A Critique of the Article “Four Things That Could Go Wrong Now.” Wall Street Journal 10 Aug. 2015, R1. Print.
The Wall Street Journal, and other publications like Barron’s, periodically advises its readers to prepare for the next financial crisis. These articles are largely aimed towards the retail investor and can be found in the “Journal Report” or “Investing in Funds & ETFs” section of the Journal.
Where They Get it Right:
The Journal rightly brings to the reader’s attention the need to prepare for negative market events: The ability of the tech sector to bring down the market again; The Chinese stock market decline and the potential for failure of the Greek Bailout; Past and future missteps by the Federal Reserve and central bankers around the world; The inevitable bursting of the bond bubble (whose existence we can debate for hours another time…). The Wall Street Journal hits the nail on the head when it comes to the idea of being ready, being cautious, and safeguarding your portfolio from global financial upheavals.
Where They Get it Wrong:
First, let’s be honest. If you are young and have a long time horizon, time itself is the best safeguard. Not panicking through market downturns and dollar cost averaging over a lengthy career smooths volatility and lessens buy high sell low behavior. But time is not on all investors’ side and being proactive is important. Let’s look at some recent advice from the Wall Street Journal:
Risk: Overheated tech stocks come back down to earth.
WSJ Solution: Don’t over-allocate to the tech sector (okay, this is sound advice), buy long-term put contracts, and place stop-loss orders on tech stocks.
Our Take: Buying long-term puts can cost upwards of 2.5%, a hefty fee to protect against an event that isn’t a given. Puts, which give the holder the right, but not the obligation, to sell a security at a set price, appreciate if the underlying security depreciates in value. If the underlying security appreciates, the puts expire worthless.
With stop-loss orders a sell-decision is triggered by a loss of a pre-determined amount set by the investor. Selling a stock simply because it has declined in price may result in selling a good company just because it has a bad day, or worse, because the sector has a bad day. The decision to sell a stock should be based on the valuation of that stock, or because the long-term ability to keep competitors at bay, and margins high, has been eroded.
Risk: The Chinese stock market continues to decline and the Greek Bailout fails.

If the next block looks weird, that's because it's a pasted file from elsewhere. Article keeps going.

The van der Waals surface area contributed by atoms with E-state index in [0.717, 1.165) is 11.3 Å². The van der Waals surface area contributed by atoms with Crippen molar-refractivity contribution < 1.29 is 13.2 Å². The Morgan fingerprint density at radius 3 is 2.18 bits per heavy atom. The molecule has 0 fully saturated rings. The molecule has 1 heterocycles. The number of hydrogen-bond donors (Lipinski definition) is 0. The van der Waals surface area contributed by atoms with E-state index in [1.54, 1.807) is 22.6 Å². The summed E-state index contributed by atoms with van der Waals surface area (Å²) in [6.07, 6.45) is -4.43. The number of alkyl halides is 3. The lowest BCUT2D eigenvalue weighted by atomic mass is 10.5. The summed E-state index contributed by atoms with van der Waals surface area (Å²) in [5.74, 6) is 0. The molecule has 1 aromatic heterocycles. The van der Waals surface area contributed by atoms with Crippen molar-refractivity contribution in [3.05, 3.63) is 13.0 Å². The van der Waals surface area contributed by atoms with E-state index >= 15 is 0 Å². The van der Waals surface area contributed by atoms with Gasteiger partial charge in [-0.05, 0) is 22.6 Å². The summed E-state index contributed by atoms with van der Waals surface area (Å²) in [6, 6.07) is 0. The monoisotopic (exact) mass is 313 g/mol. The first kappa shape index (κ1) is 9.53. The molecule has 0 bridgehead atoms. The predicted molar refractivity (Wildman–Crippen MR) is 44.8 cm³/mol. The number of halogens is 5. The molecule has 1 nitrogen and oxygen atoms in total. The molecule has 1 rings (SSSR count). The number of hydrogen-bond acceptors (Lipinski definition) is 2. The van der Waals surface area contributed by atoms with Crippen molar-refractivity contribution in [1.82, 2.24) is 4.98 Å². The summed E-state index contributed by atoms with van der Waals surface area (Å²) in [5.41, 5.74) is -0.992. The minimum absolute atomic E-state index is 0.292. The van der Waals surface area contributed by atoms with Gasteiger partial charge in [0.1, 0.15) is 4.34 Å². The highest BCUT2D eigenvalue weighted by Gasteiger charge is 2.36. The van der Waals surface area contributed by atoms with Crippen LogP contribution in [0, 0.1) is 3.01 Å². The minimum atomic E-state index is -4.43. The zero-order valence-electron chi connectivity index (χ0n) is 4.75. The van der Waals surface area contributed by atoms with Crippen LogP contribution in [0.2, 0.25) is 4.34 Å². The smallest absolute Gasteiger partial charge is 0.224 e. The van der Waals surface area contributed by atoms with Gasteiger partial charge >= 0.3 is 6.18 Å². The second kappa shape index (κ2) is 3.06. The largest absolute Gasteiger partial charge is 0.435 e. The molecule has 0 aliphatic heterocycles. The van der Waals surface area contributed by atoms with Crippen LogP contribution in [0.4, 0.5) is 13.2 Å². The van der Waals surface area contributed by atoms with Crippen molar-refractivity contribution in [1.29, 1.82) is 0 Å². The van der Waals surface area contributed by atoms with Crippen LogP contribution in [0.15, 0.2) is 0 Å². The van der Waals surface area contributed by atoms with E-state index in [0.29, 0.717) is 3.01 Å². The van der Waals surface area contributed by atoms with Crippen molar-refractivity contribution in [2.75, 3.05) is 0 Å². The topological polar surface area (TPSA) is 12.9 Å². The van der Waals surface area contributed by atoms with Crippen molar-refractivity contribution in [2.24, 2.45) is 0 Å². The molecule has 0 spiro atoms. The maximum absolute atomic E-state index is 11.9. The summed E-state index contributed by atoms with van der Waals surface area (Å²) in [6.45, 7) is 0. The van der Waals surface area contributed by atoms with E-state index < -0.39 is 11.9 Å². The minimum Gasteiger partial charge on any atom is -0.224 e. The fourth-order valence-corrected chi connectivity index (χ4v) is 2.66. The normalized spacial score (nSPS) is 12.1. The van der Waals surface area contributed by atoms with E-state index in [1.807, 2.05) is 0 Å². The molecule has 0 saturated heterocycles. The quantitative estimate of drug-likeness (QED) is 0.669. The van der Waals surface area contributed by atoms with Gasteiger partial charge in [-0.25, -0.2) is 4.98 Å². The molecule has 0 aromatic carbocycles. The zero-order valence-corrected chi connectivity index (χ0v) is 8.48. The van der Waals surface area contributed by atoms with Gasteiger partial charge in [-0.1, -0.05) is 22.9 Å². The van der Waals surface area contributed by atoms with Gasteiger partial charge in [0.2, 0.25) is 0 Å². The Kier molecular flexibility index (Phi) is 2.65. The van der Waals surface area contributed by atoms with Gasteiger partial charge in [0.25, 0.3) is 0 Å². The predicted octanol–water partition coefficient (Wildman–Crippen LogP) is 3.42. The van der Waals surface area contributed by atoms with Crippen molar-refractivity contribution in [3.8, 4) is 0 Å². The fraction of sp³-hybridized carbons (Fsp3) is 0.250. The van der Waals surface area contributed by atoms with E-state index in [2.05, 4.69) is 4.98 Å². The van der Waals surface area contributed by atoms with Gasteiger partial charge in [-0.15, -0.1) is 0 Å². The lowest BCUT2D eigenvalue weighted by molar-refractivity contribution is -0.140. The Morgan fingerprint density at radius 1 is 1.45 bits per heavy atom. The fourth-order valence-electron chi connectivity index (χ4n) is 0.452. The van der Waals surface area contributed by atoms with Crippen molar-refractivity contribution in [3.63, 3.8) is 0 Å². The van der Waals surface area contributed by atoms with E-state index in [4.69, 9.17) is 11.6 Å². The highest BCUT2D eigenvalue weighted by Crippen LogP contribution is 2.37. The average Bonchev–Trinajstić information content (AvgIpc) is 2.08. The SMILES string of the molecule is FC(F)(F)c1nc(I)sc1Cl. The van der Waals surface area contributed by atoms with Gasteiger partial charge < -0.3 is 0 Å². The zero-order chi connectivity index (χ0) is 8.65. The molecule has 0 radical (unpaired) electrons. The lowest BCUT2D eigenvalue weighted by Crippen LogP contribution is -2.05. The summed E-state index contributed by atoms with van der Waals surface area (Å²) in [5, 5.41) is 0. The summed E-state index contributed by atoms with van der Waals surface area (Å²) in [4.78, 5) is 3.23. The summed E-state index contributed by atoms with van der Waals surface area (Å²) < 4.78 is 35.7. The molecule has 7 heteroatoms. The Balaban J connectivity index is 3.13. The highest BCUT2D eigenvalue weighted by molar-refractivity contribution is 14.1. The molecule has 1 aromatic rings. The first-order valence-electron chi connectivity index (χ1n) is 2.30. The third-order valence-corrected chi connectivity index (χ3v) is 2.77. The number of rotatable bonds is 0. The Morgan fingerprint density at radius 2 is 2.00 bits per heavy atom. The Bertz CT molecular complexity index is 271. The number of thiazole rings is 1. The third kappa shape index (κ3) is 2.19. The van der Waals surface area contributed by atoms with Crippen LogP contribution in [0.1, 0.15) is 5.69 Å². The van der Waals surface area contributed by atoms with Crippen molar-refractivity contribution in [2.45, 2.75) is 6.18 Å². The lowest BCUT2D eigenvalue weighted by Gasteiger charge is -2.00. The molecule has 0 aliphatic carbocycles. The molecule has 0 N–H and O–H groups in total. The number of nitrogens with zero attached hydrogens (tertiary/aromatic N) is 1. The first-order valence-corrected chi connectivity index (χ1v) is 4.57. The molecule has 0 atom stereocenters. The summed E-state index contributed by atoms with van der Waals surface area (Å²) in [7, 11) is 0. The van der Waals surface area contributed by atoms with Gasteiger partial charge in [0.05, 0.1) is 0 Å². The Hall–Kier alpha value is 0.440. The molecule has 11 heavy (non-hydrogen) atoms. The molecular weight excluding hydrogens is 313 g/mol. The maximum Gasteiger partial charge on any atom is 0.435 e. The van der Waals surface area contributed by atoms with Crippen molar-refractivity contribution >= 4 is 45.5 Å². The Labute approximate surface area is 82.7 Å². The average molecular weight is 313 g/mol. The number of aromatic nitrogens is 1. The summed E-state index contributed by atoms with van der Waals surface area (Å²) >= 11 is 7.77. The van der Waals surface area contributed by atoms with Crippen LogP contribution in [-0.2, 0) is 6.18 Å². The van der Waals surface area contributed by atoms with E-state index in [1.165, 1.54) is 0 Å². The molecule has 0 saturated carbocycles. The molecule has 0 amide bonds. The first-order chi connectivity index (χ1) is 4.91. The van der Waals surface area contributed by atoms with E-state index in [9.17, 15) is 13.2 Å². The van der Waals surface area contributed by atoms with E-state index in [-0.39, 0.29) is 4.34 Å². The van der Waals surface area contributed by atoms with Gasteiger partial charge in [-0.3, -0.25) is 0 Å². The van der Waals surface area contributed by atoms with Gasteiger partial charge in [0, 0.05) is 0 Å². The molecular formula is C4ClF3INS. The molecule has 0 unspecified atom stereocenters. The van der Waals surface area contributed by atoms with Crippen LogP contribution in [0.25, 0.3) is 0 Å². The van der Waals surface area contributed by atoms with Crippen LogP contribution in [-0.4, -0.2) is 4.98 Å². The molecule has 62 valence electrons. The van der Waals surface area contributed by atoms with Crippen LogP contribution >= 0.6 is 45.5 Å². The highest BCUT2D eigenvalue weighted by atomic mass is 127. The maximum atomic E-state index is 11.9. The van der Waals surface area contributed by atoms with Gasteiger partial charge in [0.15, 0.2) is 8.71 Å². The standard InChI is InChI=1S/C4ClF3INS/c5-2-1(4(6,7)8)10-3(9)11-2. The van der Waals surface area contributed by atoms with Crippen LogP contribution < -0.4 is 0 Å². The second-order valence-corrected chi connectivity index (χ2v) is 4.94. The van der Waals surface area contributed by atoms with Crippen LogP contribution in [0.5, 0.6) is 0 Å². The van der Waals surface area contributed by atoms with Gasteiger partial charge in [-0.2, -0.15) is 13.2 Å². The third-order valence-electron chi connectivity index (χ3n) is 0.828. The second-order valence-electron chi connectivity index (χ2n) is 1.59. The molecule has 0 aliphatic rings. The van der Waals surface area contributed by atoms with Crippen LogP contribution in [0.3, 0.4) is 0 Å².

WSJ Solution: Buy call options on the volatility index known as the VIX and shorting ETFs that track large sectors of the Chinese economy.
Our Take: As with the put contracts, call options are not cheap and are difficult to understand for the average retail investor. As for betting against the Chinese stock market and economy, you will not be betting against a free-market economy. The Chinese government is working hard, even devaluing its currency, to fight the downfall. The saying goes “Don’t fight the Fed.” I’m guessing fighting the Chinese government could have similar, if not worse, consequences.
Risk: Central bankers make matters worse either through what they’ve already done or by raising rates too soon.
WSJ Solution: Buy long-term bonds and gold.
Our Take: While I’ll reserve discussion of gold for another conversation, buying long-term bonds as a hedge against the missteps of central bankers implies investors have a lot of time to let the bonds mature and aren’t likely to need access to liquidity. The Wall Street Journal correctly states that longer bonds react more to inflation expectations than to the whims and policies of central bankers…they also experience much wider swings in price and react to economic growth expectations. Long-term bonds are further out on the risk curve and should not be used as a bet against the Fed.
Risk: The Big Bond Selloff.
WSJ Solution: Avoid getting caught in a liquidity trap during a selloff by buying mortgages and, you guessed it, make more bearish bets in the form of put contracts on investments like high yield corporate bond ETFs. The idea is to shift into bonds that are less frequently found in funds and ETFs to limit exposure to a rush in selling and fund redemptions.
Our Take: The Journal alleges that mortgages are safer today than they were during the financial collapse. Even if this is true, due to higher lending standards, it takes due diligence to understand what makes up all the tranches of mortgage debt. Further, mortgage bonds can and often are called early due to the ability of homeowners to pre-pay, reducing the predictability of these securities.
Once again, options contracts can be expensive and are hard to understand for most investors. Also, to quote John Maynard Keynes, “Markets can stay irrational longer than you can remain solvent.” You may be convinced that the day of reckoning for high yield bonds is upon us, and buy put contract after put contract on a high-yield ETF, only to watch as the bonds increase in value for years while you watch expensive puts expire worthless.
Conclusion: The Wall Street Journal correctly points out that investors should be careful with their wealth today. However, major risk events have always existed with financial markets, with some coming to fruition and others passing by harmlessly. Rarely is there a good time to pursue an expensive and unpredictable investment strategy, particularly one that is challenging to understand. Investing is not easy but it can always be made more difficult. We take pride in our processes of due diligence to reduce volatility in our client portfolios and are always happy to discuss why we agree or disagree with various nuggets of investing “wisdom.”